So for your example, no, the Office of Emergency Management in particular would not be planning for impact to an individual — the Pope — like that. However, we are adjacent to, and aware of, the U.S. Secret Service and their role, and who they rely on to deal with a situation like that, and what city agencies are a part of their plan. Knowing how they will all react allows us to then focus on public reaction.
What does the planning process look like?
Well, we write two types of plans. The first are what we call “functional” plans. An example of that would be how we shelter a large group of people. Whatever the cause is — severe weather, fire, pick a thing — how do we provide shelter?
I’ve wondered this before. Where would we shelter groups of people?
We have several options listed in the Mass Care & Shelter Plan. Immediate, localized and short-term events would rely on a SEPTA bus to provide temporary respite for displaced people at the site of the incident.
If we need to provide provisions like food or restrooms, we will look for a reception center that’s in the area or pre-identified in our plan. This could be a rec center, a Free Library, school, church, or other privately-owned and operated space that’s temporarily offered. Neighbors helping neighbors.
“There are always going to be situations that come up — emergencies happening while we’re already dealing with another emergency, or an emergency that happens in the middle of a snowstorm — and the first responder is your neighbor, or the folks within your community.” — Mireles
If the incident looks like it will require a significant number of people to sleep outside of their home, we’d activate an evacuation shelter, which is a School District of Philadelphia location. We’ve prioritized 20 SDP locations across the city after assessing 84 of them. And for very large incidents, we have relationships with larger venues in the city — arenas and event spaces — as well as the American Red Cross and the PA Emergency Management Agency.
You mentioned two types of plan — what’s the second?
We write “hazard-specific” plans, too, which are more focused on how we react and tie together several functions — like in the case of a hurricane, for instance.
The planning process is very collaborative. OEM writes the plan, but every city agency or organization that has a role in that effort is written into that plan. And then we talk about how we train it and exercise it — not only to make sure that everybody knows their role, but also to see whether people get what they need, and whether it went as successfully as possible.
So are we talking about actual drills for some disasters or hazards?
Yes. We organize and participate in both “discussion-based” and “operations-based” exercises. Operations-based activities include drills, functional exercises, and full-scale exercises. For example, this past October, we supported and participated in the Philadelphia International Airport Emergency Preparedness Exercise. We held one exercise with military officials in July of 2022, and another with regional first responders in April of 2022. And we’ve been participating in and organizing functional exercises for many years — one big example being just ahead of the 2015 papal visit.
What are the discussion-based exercises?
We use what we call “tabletop exercises” pretty regularly to give folks the opportunity in a low-stress environment to ask what if — to work through what those roles and responsibilities are, but also to innovate and to say, “Hey, did we ever think about doing it this way?”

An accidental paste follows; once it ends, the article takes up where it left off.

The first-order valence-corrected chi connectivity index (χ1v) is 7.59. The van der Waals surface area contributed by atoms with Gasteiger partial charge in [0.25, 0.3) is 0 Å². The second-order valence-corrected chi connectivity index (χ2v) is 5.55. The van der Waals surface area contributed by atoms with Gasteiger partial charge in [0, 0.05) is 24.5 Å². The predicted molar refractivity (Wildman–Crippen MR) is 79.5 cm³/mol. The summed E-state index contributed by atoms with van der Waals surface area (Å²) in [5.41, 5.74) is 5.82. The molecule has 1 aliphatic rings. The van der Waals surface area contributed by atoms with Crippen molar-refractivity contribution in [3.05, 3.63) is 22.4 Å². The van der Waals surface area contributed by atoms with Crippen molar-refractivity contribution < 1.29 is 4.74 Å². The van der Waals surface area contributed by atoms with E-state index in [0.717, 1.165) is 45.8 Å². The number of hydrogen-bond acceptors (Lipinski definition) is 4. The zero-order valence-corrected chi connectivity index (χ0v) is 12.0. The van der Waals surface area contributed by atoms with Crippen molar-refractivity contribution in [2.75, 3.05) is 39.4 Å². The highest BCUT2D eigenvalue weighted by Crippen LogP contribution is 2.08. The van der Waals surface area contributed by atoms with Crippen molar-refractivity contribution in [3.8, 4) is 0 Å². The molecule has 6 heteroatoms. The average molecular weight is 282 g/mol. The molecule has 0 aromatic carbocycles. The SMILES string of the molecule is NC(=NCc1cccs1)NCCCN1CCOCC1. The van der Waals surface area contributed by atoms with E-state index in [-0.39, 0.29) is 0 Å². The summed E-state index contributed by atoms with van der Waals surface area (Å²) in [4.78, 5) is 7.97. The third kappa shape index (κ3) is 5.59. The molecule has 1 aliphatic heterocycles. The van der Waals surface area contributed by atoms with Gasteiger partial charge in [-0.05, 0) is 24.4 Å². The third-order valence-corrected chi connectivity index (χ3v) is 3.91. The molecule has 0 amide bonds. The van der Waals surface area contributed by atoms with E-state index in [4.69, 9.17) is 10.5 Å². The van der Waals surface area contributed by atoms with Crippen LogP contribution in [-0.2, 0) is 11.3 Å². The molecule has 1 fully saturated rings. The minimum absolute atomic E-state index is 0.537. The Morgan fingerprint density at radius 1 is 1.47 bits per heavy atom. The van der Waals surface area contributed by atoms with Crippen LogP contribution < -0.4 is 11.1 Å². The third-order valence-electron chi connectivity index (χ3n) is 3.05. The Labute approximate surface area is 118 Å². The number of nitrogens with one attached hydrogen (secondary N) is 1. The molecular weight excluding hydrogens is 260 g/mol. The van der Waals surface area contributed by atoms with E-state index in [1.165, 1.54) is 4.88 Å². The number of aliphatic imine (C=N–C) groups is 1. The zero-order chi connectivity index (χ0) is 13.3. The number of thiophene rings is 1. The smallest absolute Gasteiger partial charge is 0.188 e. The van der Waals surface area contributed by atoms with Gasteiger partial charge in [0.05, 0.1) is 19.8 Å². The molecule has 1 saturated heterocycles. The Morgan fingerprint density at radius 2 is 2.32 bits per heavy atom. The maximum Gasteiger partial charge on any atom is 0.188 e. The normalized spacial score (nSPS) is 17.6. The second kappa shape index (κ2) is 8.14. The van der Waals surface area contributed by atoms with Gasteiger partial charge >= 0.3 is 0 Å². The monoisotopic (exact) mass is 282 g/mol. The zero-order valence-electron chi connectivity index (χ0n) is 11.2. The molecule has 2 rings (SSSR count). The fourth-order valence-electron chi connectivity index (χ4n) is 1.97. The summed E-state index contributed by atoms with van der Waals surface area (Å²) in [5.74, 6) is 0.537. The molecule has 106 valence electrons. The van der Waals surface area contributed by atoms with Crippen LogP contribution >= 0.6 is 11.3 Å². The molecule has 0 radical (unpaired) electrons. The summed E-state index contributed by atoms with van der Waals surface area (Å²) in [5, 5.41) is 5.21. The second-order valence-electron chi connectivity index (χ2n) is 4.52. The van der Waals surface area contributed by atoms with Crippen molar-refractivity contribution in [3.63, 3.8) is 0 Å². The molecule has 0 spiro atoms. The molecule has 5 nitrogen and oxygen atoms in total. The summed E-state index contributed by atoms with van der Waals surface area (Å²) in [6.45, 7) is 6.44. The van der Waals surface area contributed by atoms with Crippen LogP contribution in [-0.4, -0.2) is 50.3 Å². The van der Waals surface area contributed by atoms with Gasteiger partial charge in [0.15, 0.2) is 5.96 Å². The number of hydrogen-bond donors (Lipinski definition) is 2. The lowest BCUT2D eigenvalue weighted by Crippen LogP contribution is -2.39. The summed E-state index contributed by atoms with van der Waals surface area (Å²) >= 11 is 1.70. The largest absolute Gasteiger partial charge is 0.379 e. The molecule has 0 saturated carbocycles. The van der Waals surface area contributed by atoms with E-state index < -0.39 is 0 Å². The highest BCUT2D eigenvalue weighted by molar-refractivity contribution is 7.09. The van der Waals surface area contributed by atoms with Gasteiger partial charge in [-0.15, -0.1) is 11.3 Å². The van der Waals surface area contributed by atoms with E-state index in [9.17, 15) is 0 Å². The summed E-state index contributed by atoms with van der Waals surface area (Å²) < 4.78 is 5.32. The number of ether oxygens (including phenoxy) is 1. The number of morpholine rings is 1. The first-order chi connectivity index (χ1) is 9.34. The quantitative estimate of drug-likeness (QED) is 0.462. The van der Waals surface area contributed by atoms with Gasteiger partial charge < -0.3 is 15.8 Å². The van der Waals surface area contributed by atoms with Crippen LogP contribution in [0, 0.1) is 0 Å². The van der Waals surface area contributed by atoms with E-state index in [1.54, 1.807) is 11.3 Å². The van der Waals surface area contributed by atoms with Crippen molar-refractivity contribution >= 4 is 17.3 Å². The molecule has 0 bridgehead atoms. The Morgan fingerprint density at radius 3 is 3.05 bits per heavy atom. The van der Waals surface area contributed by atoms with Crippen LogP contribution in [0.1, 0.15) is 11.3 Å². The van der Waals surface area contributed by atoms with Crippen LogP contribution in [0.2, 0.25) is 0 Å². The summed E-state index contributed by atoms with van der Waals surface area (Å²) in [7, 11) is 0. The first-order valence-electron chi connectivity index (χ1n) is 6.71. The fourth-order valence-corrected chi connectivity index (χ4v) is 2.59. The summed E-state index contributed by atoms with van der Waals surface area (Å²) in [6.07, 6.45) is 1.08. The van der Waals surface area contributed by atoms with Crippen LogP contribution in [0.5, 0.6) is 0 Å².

We go through many efforts. Some of them are annual, some semi-annual, some every five years. For instance, the city’s Hazard Mitigation Plan looks every five years at what risks we are most concerned about — and that’s not just coming from the OEM. There’s public engagement on that plan as well.
We look at those risks in terms of how likely they are, how impactful they might be, how much warning time we might have, and then they’re prioritized in order of the most impactful scenario arising from them. We use that information to then make sure that we have those hazard-specific and function plans ready to address what we’ve identified in the Hazard Mitigation Plan.
I was pleased and surprised to read reports suggesting that Philly was one of the few large cities in America with a strong evacuation plan. What, exactly, is that plan?
You’re not going to like my answer, which is … it depends.
I thought you might say that.
It depends on the incident type, of course. It depends on time of day, it depends on location, it depends on the wind, it depends on whatever else is occurring at that point in time.
To an extent, Philadelphia is really fortunate in that there are a lot of ways to get out of the city. And so our evacuation plans really think about how, if we need to get people in bulk, how do we go from literally where they’re at to emergency responders, to saying “You need to go somewhere else,” and directing them to that next point, for which we rely a lot on SEPTA buses and on school districts and Parks & Recreation facilities. And we’ll have more information or more resources for you there.
“You can think of us like a party planner. The planner isn’t the one cooking the meal. The planner isn’t the band, or the DJ, or the one rolling out the tables. But they are the one who knows who is responsible for what, and ensures all those things are integrated, so that in the end you have a successful party.” — Mireles
From that point, we can really start to understand who needs a place to stay, who has nowhere else to go, or who really just needs to get access to their vehicle and get out of here, put their own plans into place. And so that’s where we can then start referring people on, especially in a more catastrophic scenario.
We do building evacuation and even sometimes block evacuation on roughly a weekly — at the very least biweekly — basis just with everyday emergencies in Philadelphia really. So we’re exercising the early parts of that pretty regularly.